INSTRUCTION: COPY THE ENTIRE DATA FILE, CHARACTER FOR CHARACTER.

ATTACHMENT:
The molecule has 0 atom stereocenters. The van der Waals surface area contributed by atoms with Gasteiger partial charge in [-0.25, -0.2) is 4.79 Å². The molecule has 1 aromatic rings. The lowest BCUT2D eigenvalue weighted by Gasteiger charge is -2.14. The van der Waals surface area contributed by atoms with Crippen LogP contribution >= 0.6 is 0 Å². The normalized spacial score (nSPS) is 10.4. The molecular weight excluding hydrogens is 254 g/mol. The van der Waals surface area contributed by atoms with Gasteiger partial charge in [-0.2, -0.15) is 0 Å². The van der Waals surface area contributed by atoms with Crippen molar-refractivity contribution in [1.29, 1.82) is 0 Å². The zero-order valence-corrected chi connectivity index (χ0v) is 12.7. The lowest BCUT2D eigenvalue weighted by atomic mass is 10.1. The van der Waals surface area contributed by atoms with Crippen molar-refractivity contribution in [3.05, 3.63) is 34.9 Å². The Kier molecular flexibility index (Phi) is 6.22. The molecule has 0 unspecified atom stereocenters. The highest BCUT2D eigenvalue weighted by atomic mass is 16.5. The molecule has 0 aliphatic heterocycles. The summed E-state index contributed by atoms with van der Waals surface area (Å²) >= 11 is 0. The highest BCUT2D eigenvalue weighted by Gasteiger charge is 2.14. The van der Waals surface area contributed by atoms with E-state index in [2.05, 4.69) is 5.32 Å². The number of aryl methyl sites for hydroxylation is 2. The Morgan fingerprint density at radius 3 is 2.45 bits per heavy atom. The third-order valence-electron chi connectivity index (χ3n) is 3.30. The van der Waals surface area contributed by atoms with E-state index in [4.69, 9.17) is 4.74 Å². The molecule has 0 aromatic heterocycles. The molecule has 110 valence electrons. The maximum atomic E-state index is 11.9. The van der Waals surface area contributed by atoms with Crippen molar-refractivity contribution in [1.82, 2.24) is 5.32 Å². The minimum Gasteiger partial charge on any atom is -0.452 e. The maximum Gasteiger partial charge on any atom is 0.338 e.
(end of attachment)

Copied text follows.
The molecule has 0 atom stereocenters. The van der Waals surface area contributed by atoms with Gasteiger partial charge in [-0.25, -0.2) is 4.79 Å². The molecule has 1 aromatic rings. The lowest BCUT2D eigenvalue weighted by Gasteiger charge is -2.14. The van der Waals surface area contributed by atoms with Crippen LogP contribution >= 0.6 is 0 Å². The normalized spacial score (nSPS) is 10.4. The molecular weight excluding hydrogens is 254 g/mol. The van der Waals surface area contributed by atoms with Gasteiger partial charge in [-0.2, -0.15) is 0 Å². The van der Waals surface area contributed by atoms with Crippen molar-refractivity contribution in [1.29, 1.82) is 0 Å². The zero-order valence-corrected chi connectivity index (χ0v) is 12.7. The lowest BCUT2D eigenvalue weighted by atomic mass is 10.1. The van der Waals surface area contributed by atoms with Crippen molar-refractivity contribution in [3.05, 3.63) is 34.9 Å². The Kier molecular flexibility index (Phi) is 6.22. The molecule has 0 unspecified atom stereocenters. The highest BCUT2D eigenvalue weighted by atomic mass is 16.5. The molecule has 0 aliphatic heterocycles. The summed E-state index contributed by atoms with van der Waals surface area (Å²) >= 11 is 0. The highest BCUT2D eigenvalue weighted by Gasteiger charge is 2.14. The van der Waals surface area contributed by atoms with E-state index in [2.05, 4.69) is 5.32 Å². The number of aryl methyl sites for hydroxylation is 2. The Morgan fingerprint density at radius 3 is 2.45 bits per heavy atom. The third-order valence-electron chi connectivity index (χ3n) is 3.30. The van der Waals surface area contributed by atoms with E-state index in [4.69, 9.17) is 4.74 Å². The molecule has 0 aromatic heterocycles. The molecule has 110 valence electrons. The maximum atomic E-state index is 11.9. The van der Waals surface area contributed by atoms with Crippen molar-refractivity contribution in [1.82, 2.24) is 5.32 Å². The minimum Gasteiger partial charge on any atom is -0.452 e. The maximum Gasteiger partial charge on any atom is 0.338 e.